Turkish defense minister, intelligence chief in Russia to discuss Syria’s Idlib
Turkey’s defense minister and the head of the National Intelligence Organization (MİT) have paid a snap visit to Moscow to discuss recent developments in Syria, amid concerns over the Syrian regime’s ongoing military operation in the Idlib province, which Turkey says could produce catastrophic consequences for both civilians and Turkey’s border security.
Defense Minister Hulusi Akar and MİT head Hakan Fidan held talks with Russian Defense Minister Sergey Shoygu on Aug. 17. A statement issued by the Russian Defense Ministry said the two ministers conveyed views on regional security matters, particularly in Syria.
The two ministers also discussed ongoing cooperation between the two countries in the field of defense.
Akar’s visit to Moscow comes only a few days after Russian Foreign Minister Sergei Lavrov’s visit to the Turkish capital where he had extensive talks with Foreign Minister Mevlüt Çavuşoğlu on Syria.
The Turkish foreign minister had made clear that Turkey, Russia and Iran would jointly work for the resolution of the problem in Idlib, opposing a unilateral large-scale operation by the Syrian army which wants to eliminate all armed opposition groups from the last rebel-held enclave.
Idlib is a de-escalation zone where Turkey has 12 observation spots. Turkey says a military operation would bring about catastrophe for civilians if they are “not separated from terrorists.” But the Russian foreign minister said they acknowledged Damascus’ right to “eliminate terrorists” on its own soils and Moscow’s right to support the Syrian army’s operation.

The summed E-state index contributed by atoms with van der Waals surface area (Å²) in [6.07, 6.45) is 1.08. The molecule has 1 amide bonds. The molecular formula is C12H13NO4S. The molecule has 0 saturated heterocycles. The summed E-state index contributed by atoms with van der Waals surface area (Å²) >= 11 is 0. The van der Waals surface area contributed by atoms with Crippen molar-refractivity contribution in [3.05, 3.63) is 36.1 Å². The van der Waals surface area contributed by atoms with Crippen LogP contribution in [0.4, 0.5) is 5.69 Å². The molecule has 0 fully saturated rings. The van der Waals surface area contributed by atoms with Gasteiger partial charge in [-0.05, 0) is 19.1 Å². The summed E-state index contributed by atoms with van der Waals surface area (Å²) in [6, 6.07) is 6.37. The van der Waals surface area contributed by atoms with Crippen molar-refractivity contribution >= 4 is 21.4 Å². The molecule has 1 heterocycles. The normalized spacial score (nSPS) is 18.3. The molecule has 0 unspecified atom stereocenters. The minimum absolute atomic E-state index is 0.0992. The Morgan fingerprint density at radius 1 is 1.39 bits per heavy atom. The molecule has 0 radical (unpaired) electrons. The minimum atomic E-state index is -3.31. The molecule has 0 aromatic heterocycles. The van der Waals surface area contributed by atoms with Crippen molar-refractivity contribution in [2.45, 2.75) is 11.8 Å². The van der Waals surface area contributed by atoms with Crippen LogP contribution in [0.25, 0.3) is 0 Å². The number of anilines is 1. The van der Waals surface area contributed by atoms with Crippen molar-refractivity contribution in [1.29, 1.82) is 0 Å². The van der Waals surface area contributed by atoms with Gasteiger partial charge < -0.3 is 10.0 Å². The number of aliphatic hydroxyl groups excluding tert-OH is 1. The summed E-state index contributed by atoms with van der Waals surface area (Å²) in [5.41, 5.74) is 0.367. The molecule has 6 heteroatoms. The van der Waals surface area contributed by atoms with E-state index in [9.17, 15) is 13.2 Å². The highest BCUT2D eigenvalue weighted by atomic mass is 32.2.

There are more than 2.5 million people living in the enclave, which has been under the control of jihadist groups that were transferred from Aleppo, Eastern Ghouta and Homs in the recent years. Hay’at Tahrir al-Sham is believed to be the most powerful jihadist group in the region with thousands of heavily armed militants.
The Syrian army began deploying soldiers outside Idlib, with reports that the offensive would begin in September.
Idlib, the largest and only rebel stronghold left in the country, is controlled by an array of insurgent groups, mostly Sunni Muslim jihadist groups, seeking to overthrow the Bashar al-Assad regime. The imminent operation comes after the Assad regime drew international outrage after offensives in other rebel-held areas, where he was accused of using chemical weapons and committing massacres against civilians.
The Turkish, Russian and Iranian presidents will meet in a summit to be held in Tehran in the first week of September to discuss all recent developments and plans to accelerate efforts for a political settlement in Syria.